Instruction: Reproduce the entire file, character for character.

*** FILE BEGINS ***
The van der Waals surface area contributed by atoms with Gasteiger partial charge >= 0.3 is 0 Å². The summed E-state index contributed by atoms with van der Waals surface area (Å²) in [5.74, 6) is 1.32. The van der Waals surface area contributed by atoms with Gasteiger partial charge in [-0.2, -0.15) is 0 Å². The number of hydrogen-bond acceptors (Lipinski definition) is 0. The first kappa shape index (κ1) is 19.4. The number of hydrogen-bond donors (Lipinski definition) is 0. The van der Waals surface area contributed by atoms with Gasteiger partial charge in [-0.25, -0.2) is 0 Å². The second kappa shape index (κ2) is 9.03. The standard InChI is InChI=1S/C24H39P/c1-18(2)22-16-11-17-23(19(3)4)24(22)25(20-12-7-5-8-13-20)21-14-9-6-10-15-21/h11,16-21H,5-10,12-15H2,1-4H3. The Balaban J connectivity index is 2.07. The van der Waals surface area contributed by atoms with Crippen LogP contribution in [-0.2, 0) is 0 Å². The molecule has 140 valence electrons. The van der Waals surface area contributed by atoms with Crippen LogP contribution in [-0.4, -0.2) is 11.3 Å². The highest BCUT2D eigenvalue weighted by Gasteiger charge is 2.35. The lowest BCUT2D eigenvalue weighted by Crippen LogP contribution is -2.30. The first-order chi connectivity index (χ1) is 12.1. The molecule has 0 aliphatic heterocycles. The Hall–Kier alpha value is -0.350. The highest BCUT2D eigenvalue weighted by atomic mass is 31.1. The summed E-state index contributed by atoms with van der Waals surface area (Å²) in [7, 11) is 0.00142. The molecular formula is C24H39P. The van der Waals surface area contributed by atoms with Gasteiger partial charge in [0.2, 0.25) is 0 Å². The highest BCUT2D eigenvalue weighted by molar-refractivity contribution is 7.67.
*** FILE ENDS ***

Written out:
The van der Waals surface area contributed by atoms with Gasteiger partial charge >= 0.3 is 0 Å². The summed E-state index contributed by atoms with van der Waals surface area (Å²) in [5.74, 6) is 1.32. The van der Waals surface area contributed by atoms with Gasteiger partial charge in [-0.2, -0.15) is 0 Å². The number of hydrogen-bond acceptors (Lipinski definition) is 0. The first kappa shape index (κ1) is 19.4. The number of hydrogen-bond donors (Lipinski definition) is 0. The van der Waals surface area contributed by atoms with Gasteiger partial charge in [-0.25, -0.2) is 0 Å². The second kappa shape index (κ2) is 9.03. The standard InChI is InChI=1S/C24H39P/c1-18(2)22-16-11-17-23(19(3)4)24(22)25(20-12-7-5-8-13-20)21-14-9-6-10-15-21/h11,16-21H,5-10,12-15H2,1-4H3. The Balaban J connectivity index is 2.07. The van der Waals surface area contributed by atoms with Crippen LogP contribution in [-0.2, 0) is 0 Å². The molecule has 140 valence electrons. The van der Waals surface area contributed by atoms with Crippen LogP contribution in [-0.4, -0.2) is 11.3 Å². The highest BCUT2D eigenvalue weighted by Gasteiger charge is 2.35. The lowest BCUT2D eigenvalue weighted by Crippen LogP contribution is -2.30. The first-order chi connectivity index (χ1) is 12.1. The molecule has 0 aliphatic heterocycles. The Hall–Kier alpha value is -0.350. The highest BCUT2D eigenvalue weighted by atomic mass is 31.1. The summed E-state index contributed by atoms with van der Waals surface area (Å²) in [7, 11) is 0.00142. The molecular formula is C24H39P. The van der Waals surface area contributed by atoms with Gasteiger partial charge in [0.2, 0.25) is 0 Å². The highest BCUT2D eigenvalue weighted by molar-refractivity contribution is 7.67.